Email marketing is all about getting into the inbox and getting your customers to open your messages. We know that the email’s subject line is one of the biggest factors in getting recipients to open.
So, what do lipstick and SPAM have to do with each other? No, we’re not talking about putting lipstick on a pig. I want to focus on something that is often considered taboo for email subject lines: special characters. I’m not talking just about exclamation points, question marks, and hashtags; I’m talking about hearts, smiley faces, and lipstick symbols.
You’ve probably been taught that using special characters in your subject lines is a bad practice because it can impact your sender score and cause your emails to not be delivered. While it does have an impact on deliverability, it is not the immediate red flag to ISPs that it might have been several years ago. You will still not want to stray away from email best practices when you’re ramping up your IPs and building a new brand. But, for established, whitelisted brands, it shouldn’t be a problem to add a few special character symbols to your subject lines here and there.
Special character symbols in email have been around for many years, from the time that we moved beyond plain-text messages. Recently, we’ve noticed more and more brands using special characters in subject lines. You’ve probably received an email recently that used special characters to highlight a sale or express how you’ll feel about their offerings, like, “②⓪% Off For ❹ Hours Only!” or “You’ll Our Spring Colors.” The use of these characters allows their subject line to stand out in an increasingly crowded inbox.
How can I use special characters?
Here’s a quick way to find the special character you’re looking for:
- Find the symbol you want on the Unicode Character Table. It’s one of the most complete lists and has helpful search and drop-down navigation.
- Grab the HTML code for the character, which will start with an ampersand followed by a pound or hashtag, then a series of numbers that’s closed by a semicolon
So, in order to get our heart symbol to display, we need to enter “” into our subject line. So, “You’ll Our Spring Colors” displays “You’ll Our Spring Colors” when you send the email.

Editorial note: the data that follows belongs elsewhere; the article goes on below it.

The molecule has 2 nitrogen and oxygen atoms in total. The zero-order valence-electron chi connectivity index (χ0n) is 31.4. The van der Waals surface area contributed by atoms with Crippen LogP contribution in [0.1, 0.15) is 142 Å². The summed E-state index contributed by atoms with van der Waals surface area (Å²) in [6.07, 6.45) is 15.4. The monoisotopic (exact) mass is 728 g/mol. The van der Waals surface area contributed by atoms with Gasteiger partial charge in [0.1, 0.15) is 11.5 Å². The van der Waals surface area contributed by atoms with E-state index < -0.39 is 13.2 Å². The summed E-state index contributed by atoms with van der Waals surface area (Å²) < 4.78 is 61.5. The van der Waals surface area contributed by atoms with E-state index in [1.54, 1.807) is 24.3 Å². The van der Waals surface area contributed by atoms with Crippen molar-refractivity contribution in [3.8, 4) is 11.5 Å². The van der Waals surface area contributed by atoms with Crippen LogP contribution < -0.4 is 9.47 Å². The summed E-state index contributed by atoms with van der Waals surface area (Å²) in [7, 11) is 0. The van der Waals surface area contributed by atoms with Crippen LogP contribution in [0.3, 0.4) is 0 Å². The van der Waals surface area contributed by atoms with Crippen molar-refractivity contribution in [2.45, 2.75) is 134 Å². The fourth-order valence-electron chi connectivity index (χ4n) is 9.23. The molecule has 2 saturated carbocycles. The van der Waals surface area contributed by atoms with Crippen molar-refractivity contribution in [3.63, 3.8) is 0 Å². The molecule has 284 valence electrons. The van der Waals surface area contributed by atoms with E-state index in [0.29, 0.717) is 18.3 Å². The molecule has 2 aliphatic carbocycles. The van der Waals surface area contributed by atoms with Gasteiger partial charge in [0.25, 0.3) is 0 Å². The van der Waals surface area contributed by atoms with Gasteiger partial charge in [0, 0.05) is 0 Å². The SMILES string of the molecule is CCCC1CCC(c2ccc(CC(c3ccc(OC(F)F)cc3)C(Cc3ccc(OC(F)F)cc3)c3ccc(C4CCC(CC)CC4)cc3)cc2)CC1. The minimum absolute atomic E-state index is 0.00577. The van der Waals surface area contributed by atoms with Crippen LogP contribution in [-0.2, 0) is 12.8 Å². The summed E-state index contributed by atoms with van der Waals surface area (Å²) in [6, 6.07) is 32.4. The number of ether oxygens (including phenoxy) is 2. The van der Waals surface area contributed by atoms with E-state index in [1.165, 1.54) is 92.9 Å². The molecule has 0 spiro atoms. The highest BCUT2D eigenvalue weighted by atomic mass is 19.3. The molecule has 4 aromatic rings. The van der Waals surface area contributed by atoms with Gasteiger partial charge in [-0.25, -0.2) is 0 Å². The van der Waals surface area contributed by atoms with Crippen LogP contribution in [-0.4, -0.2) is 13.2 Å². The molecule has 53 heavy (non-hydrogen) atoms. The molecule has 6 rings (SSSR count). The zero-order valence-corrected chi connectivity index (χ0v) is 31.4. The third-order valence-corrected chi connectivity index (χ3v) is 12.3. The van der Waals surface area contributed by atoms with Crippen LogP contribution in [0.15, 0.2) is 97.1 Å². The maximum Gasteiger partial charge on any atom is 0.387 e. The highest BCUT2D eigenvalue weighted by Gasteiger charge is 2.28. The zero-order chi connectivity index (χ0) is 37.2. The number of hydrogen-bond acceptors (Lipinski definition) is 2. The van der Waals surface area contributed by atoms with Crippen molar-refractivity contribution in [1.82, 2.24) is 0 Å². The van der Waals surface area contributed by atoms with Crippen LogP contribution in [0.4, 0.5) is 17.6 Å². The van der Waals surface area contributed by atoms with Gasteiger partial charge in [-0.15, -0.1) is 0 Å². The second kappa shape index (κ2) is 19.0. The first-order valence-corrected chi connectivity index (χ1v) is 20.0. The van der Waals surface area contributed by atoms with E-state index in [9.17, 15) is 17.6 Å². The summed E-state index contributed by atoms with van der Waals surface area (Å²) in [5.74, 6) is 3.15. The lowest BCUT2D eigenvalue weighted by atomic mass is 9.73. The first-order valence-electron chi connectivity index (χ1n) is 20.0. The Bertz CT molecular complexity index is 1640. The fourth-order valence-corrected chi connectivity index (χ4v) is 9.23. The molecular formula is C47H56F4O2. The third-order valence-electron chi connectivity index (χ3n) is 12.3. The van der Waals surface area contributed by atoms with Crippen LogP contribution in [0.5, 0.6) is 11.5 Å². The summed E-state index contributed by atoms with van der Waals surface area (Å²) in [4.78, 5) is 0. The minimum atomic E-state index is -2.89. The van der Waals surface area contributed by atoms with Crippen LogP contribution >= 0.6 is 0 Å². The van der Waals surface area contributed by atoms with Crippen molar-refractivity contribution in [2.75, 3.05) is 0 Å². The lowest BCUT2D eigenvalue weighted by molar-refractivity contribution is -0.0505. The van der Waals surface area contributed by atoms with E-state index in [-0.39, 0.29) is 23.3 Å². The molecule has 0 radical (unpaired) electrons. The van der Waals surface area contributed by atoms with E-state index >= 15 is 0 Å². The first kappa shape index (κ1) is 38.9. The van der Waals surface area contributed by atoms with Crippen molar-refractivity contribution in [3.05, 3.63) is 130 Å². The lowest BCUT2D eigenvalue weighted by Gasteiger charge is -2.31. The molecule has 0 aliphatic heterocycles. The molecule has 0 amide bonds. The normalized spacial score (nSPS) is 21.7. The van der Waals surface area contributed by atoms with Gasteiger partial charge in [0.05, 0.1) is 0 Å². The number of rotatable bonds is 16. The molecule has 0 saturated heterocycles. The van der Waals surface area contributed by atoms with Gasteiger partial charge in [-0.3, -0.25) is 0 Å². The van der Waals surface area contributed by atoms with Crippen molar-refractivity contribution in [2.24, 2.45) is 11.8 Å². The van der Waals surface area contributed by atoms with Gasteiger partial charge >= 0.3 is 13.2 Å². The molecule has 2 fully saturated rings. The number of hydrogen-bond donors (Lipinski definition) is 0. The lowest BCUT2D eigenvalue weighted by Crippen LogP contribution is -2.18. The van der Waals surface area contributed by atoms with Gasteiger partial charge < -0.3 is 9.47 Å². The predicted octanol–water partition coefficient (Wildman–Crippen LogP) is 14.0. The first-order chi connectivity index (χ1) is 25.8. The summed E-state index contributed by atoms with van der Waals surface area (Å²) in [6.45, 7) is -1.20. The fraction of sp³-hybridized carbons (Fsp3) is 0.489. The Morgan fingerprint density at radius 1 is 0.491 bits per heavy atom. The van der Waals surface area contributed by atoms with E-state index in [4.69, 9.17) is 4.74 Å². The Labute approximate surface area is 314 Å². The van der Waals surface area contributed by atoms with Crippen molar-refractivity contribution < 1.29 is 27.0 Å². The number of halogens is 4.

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Don’t forget to render test before you send
Pasting a code into your email is easy enough to do. The difficult part is knowing how that symbol will render across different email clients. Testing the display of these special characters is another item that you will need to add to your testing checklist. Fortunately, the new rendering tab in PostUp provides Return Path-generated previews that include subject lines across a wide variety of email clients.Here are some examples of how a lipstick icon can differ across email clients:
You can see that this same symbol may not clearly display across different clients. Some of these icons could be mistaken for a candle, a marker, or a pen. In the Gmail preview of my inbox, the symbol is not recognized and displays a generic box.
Another example is the Apple icon. This symbol displays only on Apple devices. So, when I originally received the message on my Windows laptop, it looked like a broken symbol. When I viewed the message on my iPhone, I was able to see the Apple logo. I think this particular brand was probably fine with the way the symbol displayed in their subject line; their offerings are geared towards the Apple ecosystem. It also doesn’t necessarily add or take away from the message of winning a new Macbook. But, it’s potentially off-putting, seeing a broken symbol at the beginning of the email subject line.
Best practices for using special characters
My advice is, try adding some special character symbols into your mailings occasionally. But make sure you’re following these best practices:
- Make sure that the symbols you’re using match up to your message.
- Do not overuse special characters in your messaging. They tend to stand out because they’re not used by everyone all of the time.
- Think about the offers and seasons for your brand. In general, you’re likely to see more hearts being used around Valentine’s Day. A heart in your subject line may not stand out with a higher number of other emails also using that symbol, at that time of the year.
- Test as much as possible to see what it’s going to look like in different email clients. With any email changes, testing is key. PostUp allows you to test in a lot of different ways with rendering and A/B splits, dynamic content, and much more.
For more subject line best practices one of our partners, Litmus, has a great post, if you’d like to get some stats and general information about them.
Making a small change, like occasionally using a special character symbol to enhance your subject line, can help tackle that first challenge of getting recipients to open your message. Using special characters in your subject line and continuous testing, you’ll be well on your way to becoming an email marketing rock★.
For any additional training on creating or testing marketing emails with special characters in Postup, please contact us at firstname.lastname@example.org.